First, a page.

Why can the meromorphic function only have finitely many poles in the complex plane?

There is a proof in Complex Analysis by Stein-Shakarchi that I do not understand. I have highlighted it in red.

Why can they say that $f$ only has a finite number of points? What makes them able to exclude the countable number in the definition of a meromorphic function?

If $f\left(\frac{1}{z}\right)$ is holomorphic in $0 < \lvert z\rvert < r$, then $f(z)$ is holomorphic in $\frac{1}{r} < \lvert z\rvert < \infty$ (and vice versa). Thus $f$ can have poles - except maybe at $\infty$ - only in the compact set $\overline{D_{1/r}(0)} = \{z : \lvert z\rvert \leqslant 1/r\}$. Since the set of poles has no accumulation point, and every infinite subset of a compact set has an accumulation point, $f$ can have only finitely many poles in $\overline{D_{1/r}(0)}$, and possibly one at $\infty$, so finitely many altogether.
• I just have one follow-up question please. I want to prove that the set of poles have no accumulation points as you said, but I get a little problem. So if $z_0$ is a pole, then I know that the function $1/f(z)$ defined to be zero at $z_0$ is holomorphic in a neighbourhood. So I assume for contradiction that the set of poles has an accumulation point. Then I know that the function 1/f has an accumulation point for 0, so it must vanish everywhere in the domain. Now this says that f must have a pole at every point?, is this a contradiction?, if so why can not f have a pole et every point? Commented Sep 22, 2014 at 14:41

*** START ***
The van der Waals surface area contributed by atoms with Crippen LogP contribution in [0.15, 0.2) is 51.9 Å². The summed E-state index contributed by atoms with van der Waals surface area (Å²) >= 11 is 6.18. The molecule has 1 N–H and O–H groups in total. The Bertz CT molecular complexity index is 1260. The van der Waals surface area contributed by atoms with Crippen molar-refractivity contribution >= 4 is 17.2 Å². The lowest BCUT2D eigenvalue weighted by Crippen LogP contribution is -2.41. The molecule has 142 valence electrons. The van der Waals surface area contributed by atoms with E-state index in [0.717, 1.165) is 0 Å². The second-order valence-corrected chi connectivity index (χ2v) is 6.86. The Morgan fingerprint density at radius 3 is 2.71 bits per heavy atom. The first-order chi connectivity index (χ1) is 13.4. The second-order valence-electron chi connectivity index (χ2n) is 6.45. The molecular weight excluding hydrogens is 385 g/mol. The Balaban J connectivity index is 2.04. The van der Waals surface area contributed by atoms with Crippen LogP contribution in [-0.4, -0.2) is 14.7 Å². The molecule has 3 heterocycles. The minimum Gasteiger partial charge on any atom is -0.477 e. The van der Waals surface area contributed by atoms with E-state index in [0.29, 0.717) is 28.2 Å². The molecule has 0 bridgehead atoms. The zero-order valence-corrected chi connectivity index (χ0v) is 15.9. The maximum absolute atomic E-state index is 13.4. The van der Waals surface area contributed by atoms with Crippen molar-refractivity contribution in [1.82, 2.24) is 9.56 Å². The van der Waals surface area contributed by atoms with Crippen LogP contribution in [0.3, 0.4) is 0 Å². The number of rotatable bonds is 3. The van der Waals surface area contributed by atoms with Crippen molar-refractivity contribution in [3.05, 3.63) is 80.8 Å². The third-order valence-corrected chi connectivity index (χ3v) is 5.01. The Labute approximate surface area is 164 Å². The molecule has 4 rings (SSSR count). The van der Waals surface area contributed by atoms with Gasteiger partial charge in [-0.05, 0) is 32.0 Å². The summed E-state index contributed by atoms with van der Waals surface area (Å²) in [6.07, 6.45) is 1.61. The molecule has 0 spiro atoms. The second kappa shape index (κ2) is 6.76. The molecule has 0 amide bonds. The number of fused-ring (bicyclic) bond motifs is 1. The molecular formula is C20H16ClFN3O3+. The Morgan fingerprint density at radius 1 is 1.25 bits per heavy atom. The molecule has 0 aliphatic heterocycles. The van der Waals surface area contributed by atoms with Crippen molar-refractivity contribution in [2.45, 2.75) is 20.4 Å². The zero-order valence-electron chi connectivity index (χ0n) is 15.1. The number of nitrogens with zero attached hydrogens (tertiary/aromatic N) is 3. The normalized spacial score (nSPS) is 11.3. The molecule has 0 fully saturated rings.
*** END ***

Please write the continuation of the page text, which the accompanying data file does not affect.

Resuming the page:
• A meromorphic function attains finite values except in at most countably many points by definition, @user119615. So since the assumption that the set of poles had an accumulation point (in $\Omega$; it can have accumulation points on the boundary) led to the conclusion that $1/f \equiv 0$, or in other words $f \equiv \infty$, the assumption contradicts the premise that $f$ is a meromorphic function. Commented Sep 22, 2014 at 14:52
• @user119615 No, $z_0$ is a pole of $f$, if there is a $k\in\mathbb{N}\setminus\{0\}$ such that we have the identity $$f(z) = \frac{h(z)}{(z-z_0)^k},$$ where $h$ is holomorphic (in a neighbourhood of $z_0$) with $h(z_0)\neq 0$. So since $h(z)$ is by continuity nonzero on a neighbourhood $U$ of $z_0$, and $\frac{1}{(z-z_0)^k}$ is holomorphic and nonzero on $\mathbb{C}\setminus \{z_0\}$, we have $f(z)$ finite and nonzero in $U\setminus \{z_0\}$. In particular, $U$ contains no other pole than $z_0$. Poles are by definition isolated singularities. Commented Sep 22, 2014 at 15:00